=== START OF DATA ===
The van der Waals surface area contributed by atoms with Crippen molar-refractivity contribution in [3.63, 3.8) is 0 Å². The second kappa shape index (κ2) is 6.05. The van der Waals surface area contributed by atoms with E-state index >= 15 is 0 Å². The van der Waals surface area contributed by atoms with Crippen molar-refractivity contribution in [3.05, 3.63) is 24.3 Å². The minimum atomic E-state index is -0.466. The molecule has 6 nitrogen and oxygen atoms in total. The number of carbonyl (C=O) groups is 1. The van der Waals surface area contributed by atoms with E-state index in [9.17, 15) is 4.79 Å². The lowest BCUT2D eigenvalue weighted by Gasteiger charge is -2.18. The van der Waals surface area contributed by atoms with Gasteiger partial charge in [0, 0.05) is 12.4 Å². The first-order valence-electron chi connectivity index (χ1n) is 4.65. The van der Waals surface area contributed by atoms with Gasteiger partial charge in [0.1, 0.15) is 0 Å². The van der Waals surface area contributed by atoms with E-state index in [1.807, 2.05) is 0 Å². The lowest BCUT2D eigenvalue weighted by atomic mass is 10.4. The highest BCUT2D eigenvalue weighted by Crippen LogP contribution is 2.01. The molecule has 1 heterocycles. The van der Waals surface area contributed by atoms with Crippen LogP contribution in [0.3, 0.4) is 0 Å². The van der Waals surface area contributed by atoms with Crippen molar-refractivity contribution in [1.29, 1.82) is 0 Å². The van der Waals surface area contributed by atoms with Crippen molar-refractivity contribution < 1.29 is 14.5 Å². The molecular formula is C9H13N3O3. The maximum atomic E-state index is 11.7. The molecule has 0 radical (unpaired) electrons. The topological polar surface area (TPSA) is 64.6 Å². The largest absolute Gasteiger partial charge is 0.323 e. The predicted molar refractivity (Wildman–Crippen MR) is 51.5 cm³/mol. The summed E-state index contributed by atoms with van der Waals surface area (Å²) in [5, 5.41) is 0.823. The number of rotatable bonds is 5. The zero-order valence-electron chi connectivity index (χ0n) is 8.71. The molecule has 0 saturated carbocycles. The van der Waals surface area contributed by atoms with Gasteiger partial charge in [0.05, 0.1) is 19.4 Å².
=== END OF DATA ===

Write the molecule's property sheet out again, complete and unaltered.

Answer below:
The van der Waals surface area contributed by atoms with Crippen molar-refractivity contribution in [3.63, 3.8) is 0 Å². The second kappa shape index (κ2) is 6.05. The van der Waals surface area contributed by atoms with E-state index >= 15 is 0 Å². The van der Waals surface area contributed by atoms with Crippen molar-refractivity contribution in [3.05, 3.63) is 24.3 Å². The minimum atomic E-state index is -0.466. The molecule has 6 nitrogen and oxygen atoms in total. The number of carbonyl (C=O) groups is 1. The van der Waals surface area contributed by atoms with E-state index in [9.17, 15) is 4.79 Å². The lowest BCUT2D eigenvalue weighted by Gasteiger charge is -2.18. The van der Waals surface area contributed by atoms with Gasteiger partial charge in [0, 0.05) is 12.4 Å². The first-order valence-electron chi connectivity index (χ1n) is 4.65. The van der Waals surface area contributed by atoms with Gasteiger partial charge in [0.1, 0.15) is 0 Å². The van der Waals surface area contributed by atoms with E-state index in [1.807, 2.05) is 0 Å². The lowest BCUT2D eigenvalue weighted by atomic mass is 10.4. The highest BCUT2D eigenvalue weighted by Crippen LogP contribution is 2.01. The molecule has 1 heterocycles. The van der Waals surface area contributed by atoms with Crippen LogP contribution in [0.3, 0.4) is 0 Å². The van der Waals surface area contributed by atoms with Crippen molar-refractivity contribution in [1.29, 1.82) is 0 Å². The van der Waals surface area contributed by atoms with Crippen molar-refractivity contribution < 1.29 is 14.5 Å². The molecular formula is C9H13N3O3. The maximum atomic E-state index is 11.7. The molecule has 0 radical (unpaired) electrons. The topological polar surface area (TPSA) is 64.6 Å². The largest absolute Gasteiger partial charge is 0.323 e. The predicted molar refractivity (Wildman–Crippen MR) is 51.5 cm³/mol. The summed E-state index contributed by atoms with van der Waals surface area (Å²) in [5, 5.41) is 0.823. The number of rotatable bonds is 5. The zero-order valence-electron chi connectivity index (χ0n) is 8.71. The molecule has 0 saturated carbocycles. The van der Waals surface area contributed by atoms with Gasteiger partial charge in [0.05, 0.1) is 19.4 Å².